The Canadian dollar erased early gains to close lower Wednesday amid higher commodity prices and positive economic data from Europe.
The loonie was down 0.23 of a cent to 97.92 cents (U.S.).
Euro zone industrial production increased 0.4 per cent in April from the previous month, the third consecutive monthly increase. Economists had expected no change.
The Canadian currency has rallied in recent days and is still up about 1 1/2 cents since the beginning of June.
For one thing, Scotia Capital noted that expectations for an interest rate hike by the Bank of Canada have risen.
“The overnight index swap market [is] now pricing in a 32 per cent chance of a hike in the next 12-months,” said Scotia’s chief currency strategist, Camilla Sutton.
“These expectations have been shifting higher as expectations for the Fed to begin stepping out of [quantitative easing] have risen.”
Markets have been volatile over the past couple of weeks after Federal Reserve Board chairman Ben Bernanke said the U.S. central bank might pull back on its bond-buying program if economic data, especially hiring, improved significantly. Other Fed officials have spoken about a winding down of asset purchases sooner.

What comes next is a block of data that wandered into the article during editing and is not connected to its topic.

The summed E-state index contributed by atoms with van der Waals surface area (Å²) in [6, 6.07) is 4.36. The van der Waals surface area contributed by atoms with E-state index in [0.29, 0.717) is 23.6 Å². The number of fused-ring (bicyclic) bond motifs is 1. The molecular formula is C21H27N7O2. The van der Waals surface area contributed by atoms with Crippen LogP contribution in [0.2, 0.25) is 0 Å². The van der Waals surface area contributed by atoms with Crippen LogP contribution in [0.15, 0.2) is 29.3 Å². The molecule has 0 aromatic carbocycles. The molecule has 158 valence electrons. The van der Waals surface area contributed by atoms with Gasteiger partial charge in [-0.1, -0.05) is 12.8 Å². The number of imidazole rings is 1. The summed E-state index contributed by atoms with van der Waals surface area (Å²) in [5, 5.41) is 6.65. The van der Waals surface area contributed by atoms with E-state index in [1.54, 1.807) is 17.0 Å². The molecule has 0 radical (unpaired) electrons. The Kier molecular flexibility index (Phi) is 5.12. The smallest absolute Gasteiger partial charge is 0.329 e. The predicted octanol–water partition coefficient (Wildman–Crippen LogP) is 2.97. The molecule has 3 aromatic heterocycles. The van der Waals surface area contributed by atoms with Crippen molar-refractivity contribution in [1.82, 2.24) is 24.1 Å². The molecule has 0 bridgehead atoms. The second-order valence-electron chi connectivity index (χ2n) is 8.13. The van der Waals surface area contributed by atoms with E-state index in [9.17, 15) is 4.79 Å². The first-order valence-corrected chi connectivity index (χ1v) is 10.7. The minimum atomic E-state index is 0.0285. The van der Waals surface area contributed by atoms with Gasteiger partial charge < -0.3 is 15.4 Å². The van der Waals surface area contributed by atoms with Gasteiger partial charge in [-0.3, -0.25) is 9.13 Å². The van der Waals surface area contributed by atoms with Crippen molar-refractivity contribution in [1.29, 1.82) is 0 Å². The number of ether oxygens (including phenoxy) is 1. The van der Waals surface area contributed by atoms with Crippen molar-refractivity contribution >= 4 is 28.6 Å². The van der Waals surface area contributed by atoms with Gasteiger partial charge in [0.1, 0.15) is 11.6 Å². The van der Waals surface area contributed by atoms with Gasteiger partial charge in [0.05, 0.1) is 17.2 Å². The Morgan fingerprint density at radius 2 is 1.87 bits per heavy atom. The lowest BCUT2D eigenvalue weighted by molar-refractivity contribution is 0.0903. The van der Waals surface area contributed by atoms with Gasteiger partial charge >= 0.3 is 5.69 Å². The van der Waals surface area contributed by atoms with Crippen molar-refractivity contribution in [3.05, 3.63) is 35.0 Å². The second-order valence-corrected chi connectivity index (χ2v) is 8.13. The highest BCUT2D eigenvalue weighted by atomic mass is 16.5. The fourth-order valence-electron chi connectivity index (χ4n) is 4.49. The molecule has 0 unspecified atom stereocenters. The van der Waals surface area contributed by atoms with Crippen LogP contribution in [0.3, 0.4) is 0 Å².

Ms. Sutton also observed that recent Canadian economic news has been encouraging, including much better-than-expected reports on housing starts and on May employment.
Oil prices have also been supportive as the spread between Western Canadian Select and West Texas intermediate crude has fallen to a nine-month low of $11.
Commodity prices advanced Wednesday with the July crude contract on the New York Mercantile Exchange up 50 cents to $95.88 a barrel.
July copper rose 3 cents to $3.23 a pound after worries about Chinese growth helped send the metal down 17 cents over the previous four sessions. Uncertainty about China’s recovery has weighed on markets following weekend data showing exports, retail sales and other indicators as weaker than expected.
August gold bullion rose $15 to $1,392 an ounce.
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